1/6 Committee Subpoenas Social Media Records Looking for Efforts to Overturn 2020 Election

The House Select Committee on the January 6 Attack has issued subpoenas to the nation's largest tech and social media companies, looking for evidence of efforts to overturn the 2020 election, as well as other messages contributing to the riot at the U.S. Capitol on January 6, 2021.

The committee issued subpoenas to Alphabet (the parent company of Google), Meta (the parent company of Facebook and Instagram), Reddit and Twitter. It issued the subpoenas after the companies provided "inadequate responses" to the committee's request for documents issued in June 2021.

Specifically, the committee wants the companies to turn over information on social media communications about domestic violent extremism, misinformation, efforts to overturn the 2020 election, foreign influence in the 2020 election, as well as the companies' internal processes to combat such content.

"Two key questions for the Select Committee are how the spread of misinformation and violent extremism contributed to the violent attack on our democracy, and what steps—if any—social media companies took to prevent their platforms from being breeding grounds for radicalizing people to violence," the committee's chairman, Mississippi Representative Bennie Thompson, said in a Thursday statement.

"It's disappointing that after months of engagement, we still do not have the documents and information necessary to answer those basic questions," he added.

January 6 committee subpoena social media
The January 6 Committee has issued subpoenas to the nation's largest tech and social media companies. In this photo, crowds gather for the "Stop the Steal" rally on January 6, 2021, in Washington, D.C. Robert Nickelsberg/Getty

In June, the committee requested similar records from 15 social media companies: 4chan, 8kun, Facebook, Gab, Google and its subsidiary Youtube, Parler, Reddit, Snapchat, Telegram, theDonald.win, Tik-Tok, Twitch, Twitter and Zello.

The committee sought records dating back to spring 2020 and gave the companies two weeks to provide them.

In his Thursday comments, Thompson specifically singled out Alphabet and Meta for not providing key information that the committee previously requested.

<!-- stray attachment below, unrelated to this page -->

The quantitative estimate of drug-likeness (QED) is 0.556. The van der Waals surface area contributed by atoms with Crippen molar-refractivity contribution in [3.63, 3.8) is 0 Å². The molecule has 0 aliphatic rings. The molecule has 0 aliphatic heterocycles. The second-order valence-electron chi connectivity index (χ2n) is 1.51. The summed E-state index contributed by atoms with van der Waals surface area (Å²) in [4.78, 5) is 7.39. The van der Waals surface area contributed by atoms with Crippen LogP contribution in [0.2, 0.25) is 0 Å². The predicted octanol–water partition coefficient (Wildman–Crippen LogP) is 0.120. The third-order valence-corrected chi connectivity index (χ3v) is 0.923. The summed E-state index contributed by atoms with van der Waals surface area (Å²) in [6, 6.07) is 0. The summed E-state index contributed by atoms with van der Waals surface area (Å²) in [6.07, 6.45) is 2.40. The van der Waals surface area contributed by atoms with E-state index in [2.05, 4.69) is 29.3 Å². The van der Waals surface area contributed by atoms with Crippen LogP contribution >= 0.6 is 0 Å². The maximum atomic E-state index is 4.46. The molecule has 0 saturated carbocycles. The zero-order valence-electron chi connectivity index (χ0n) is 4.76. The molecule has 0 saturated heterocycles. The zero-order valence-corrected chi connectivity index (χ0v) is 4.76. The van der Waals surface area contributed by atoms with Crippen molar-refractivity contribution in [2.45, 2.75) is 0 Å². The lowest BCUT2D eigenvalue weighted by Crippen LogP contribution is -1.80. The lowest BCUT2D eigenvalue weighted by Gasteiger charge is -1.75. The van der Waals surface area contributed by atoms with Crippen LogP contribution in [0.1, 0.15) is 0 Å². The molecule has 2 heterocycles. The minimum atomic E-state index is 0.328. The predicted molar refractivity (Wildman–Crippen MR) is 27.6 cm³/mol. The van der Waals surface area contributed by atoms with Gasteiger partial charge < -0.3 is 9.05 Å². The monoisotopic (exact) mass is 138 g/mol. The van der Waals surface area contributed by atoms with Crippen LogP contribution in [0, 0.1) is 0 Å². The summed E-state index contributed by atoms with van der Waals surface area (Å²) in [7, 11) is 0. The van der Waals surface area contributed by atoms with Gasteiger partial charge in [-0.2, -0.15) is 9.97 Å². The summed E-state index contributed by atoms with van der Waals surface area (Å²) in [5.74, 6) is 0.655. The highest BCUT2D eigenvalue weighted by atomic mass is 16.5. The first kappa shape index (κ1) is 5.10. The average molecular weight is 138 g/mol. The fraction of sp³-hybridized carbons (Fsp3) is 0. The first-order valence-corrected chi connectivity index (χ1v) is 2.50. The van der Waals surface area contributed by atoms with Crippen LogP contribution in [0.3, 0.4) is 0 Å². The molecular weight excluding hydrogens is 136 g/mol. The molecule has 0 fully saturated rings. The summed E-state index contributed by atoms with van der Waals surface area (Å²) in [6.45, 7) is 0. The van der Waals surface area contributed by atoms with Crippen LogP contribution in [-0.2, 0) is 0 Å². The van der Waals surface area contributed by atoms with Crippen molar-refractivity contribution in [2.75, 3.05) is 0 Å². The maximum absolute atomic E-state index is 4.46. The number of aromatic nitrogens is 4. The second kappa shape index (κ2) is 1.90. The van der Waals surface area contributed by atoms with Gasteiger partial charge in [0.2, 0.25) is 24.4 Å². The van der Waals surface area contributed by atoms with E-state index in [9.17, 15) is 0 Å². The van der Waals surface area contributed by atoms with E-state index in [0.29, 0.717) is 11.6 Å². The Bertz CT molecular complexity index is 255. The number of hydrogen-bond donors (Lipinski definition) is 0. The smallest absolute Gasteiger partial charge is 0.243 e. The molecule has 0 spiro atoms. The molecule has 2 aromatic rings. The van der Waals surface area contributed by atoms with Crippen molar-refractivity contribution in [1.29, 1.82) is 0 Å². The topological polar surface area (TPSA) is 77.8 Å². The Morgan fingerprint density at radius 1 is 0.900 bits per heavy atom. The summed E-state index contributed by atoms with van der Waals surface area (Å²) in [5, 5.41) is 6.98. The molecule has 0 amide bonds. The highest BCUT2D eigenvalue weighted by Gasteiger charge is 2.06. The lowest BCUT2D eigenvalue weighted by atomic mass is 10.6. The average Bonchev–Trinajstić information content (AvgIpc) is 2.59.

He said Alphabet didn't explain why it chose to suspend former President Donald Trump's YouTube account, whether it made any changes to his account before January 6 or found any effort related to the "planning, coordinating and execution" of the January 6, 2021, riot on its platforms. The committee also wants to know whether YouTube's misinformation content moderation policies had any effect on content pushing election fraud or other claims that inspired rioters to attack the Capitol.

A Google spokesperson told Newsweek, "We've been actively cooperating with the Select Committee since they started their investigation, responding substantively to their requests for documents, and are committed to working with Congress through this process."

Thompson also said that Meta hadn't explained why Facebook disbanded its Civic Integrity team following the November 2020 election. The team was tasked with preventing fake news and election disinformation.

In a statement to Newsweek, a Meta spokesperson said, "As Chairman Thompson said recently, 'Facebook is working with [the committee] to provide the necessary information we requested.' Since then, Meta has produced documents to the committee on a schedule committee staff requested - and we will continue to do so."

In late 2021, Frances Haugen, a former product manager on Facebook's Integrity team, served as a whistleblower on the company. She accused the platform of profiting from broadcasting disinformation, conspiracy theories as well as "divisive, hateful content."

Haugen said employee proposals on how to fix Facebook's content algorithms were often blocked by the company's management. Haugen also said the company's activities directly contributed to the January 6 riot.

However, days after the riot, Facebook Chief Operating Officer Sheryl Sandberg tried to downplay the role Facebook had as a tool for riot organizers. Sandberg said that while riot organizers likely bypassed Facebook's content enforcers, she believed the rioters predominantly used other social media platforms that largely lack content oversight.

A Reddit spokesperson told Newsweek, "We received the subpoena and will continue to work with the committee on their requests."

Twitter declined to comment.

Update (1/13/2022, 9:00 p.m.): This article has been updated to include statements from Meta and Google.